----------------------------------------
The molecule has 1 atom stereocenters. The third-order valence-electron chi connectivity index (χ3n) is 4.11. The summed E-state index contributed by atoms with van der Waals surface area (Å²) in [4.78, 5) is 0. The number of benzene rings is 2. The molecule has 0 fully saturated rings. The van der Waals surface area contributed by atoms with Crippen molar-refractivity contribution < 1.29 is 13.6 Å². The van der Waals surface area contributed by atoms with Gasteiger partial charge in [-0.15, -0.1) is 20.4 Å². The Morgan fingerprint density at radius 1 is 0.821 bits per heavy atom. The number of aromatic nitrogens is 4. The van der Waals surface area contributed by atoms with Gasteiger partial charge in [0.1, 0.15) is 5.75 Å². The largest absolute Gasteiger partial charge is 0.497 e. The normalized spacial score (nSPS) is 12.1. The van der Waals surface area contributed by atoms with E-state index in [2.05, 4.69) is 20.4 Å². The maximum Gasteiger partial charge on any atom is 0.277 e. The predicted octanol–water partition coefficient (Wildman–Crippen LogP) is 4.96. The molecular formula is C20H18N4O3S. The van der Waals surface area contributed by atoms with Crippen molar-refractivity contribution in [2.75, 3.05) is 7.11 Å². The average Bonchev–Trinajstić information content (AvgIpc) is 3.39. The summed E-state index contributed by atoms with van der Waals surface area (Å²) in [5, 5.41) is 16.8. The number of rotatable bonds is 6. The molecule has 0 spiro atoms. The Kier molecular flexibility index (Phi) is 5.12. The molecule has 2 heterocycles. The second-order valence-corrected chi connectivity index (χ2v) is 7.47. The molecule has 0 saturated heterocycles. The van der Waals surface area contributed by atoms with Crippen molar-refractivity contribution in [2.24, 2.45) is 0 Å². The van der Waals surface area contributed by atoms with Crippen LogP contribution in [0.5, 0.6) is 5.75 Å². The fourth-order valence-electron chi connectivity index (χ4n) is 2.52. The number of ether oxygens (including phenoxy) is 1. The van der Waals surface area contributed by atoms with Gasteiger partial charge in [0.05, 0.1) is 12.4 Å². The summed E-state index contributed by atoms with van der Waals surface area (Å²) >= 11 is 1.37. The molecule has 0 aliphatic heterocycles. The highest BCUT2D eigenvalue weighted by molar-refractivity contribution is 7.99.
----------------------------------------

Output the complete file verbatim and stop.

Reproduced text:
The molecule has 1 atom stereocenters. The third-order valence-electron chi connectivity index (χ3n) is 4.11. The summed E-state index contributed by atoms with van der Waals surface area (Å²) in [4.78, 5) is 0. The number of benzene rings is 2. The molecule has 0 fully saturated rings. The van der Waals surface area contributed by atoms with Crippen molar-refractivity contribution < 1.29 is 13.6 Å². The van der Waals surface area contributed by atoms with Gasteiger partial charge in [-0.15, -0.1) is 20.4 Å². The Morgan fingerprint density at radius 1 is 0.821 bits per heavy atom. The number of aromatic nitrogens is 4. The van der Waals surface area contributed by atoms with Gasteiger partial charge in [0.1, 0.15) is 5.75 Å². The largest absolute Gasteiger partial charge is 0.497 e. The normalized spacial score (nSPS) is 12.1. The van der Waals surface area contributed by atoms with E-state index in [2.05, 4.69) is 20.4 Å². The maximum Gasteiger partial charge on any atom is 0.277 e. The predicted octanol–water partition coefficient (Wildman–Crippen LogP) is 4.96. The molecular formula is C20H18N4O3S. The van der Waals surface area contributed by atoms with Crippen molar-refractivity contribution in [2.75, 3.05) is 7.11 Å². The average Bonchev–Trinajstić information content (AvgIpc) is 3.39. The summed E-state index contributed by atoms with van der Waals surface area (Å²) in [5, 5.41) is 16.8. The number of rotatable bonds is 6. The molecule has 0 spiro atoms. The Kier molecular flexibility index (Phi) is 5.12. The molecule has 2 heterocycles. The second-order valence-corrected chi connectivity index (χ2v) is 7.47. The molecule has 0 saturated heterocycles. The van der Waals surface area contributed by atoms with Crippen molar-refractivity contribution in [2.24, 2.45) is 0 Å². The van der Waals surface area contributed by atoms with Crippen LogP contribution in [0.5, 0.6) is 5.75 Å². The fourth-order valence-electron chi connectivity index (χ4n) is 2.52. The number of ether oxygens (including phenoxy) is 1. The van der Waals surface area contributed by atoms with Gasteiger partial charge in [0.05, 0.1) is 12.4 Å². The summed E-state index contributed by atoms with van der Waals surface area (Å²) >= 11 is 1.37. The molecule has 0 aliphatic heterocycles. The highest BCUT2D eigenvalue weighted by molar-refractivity contribution is 7.99.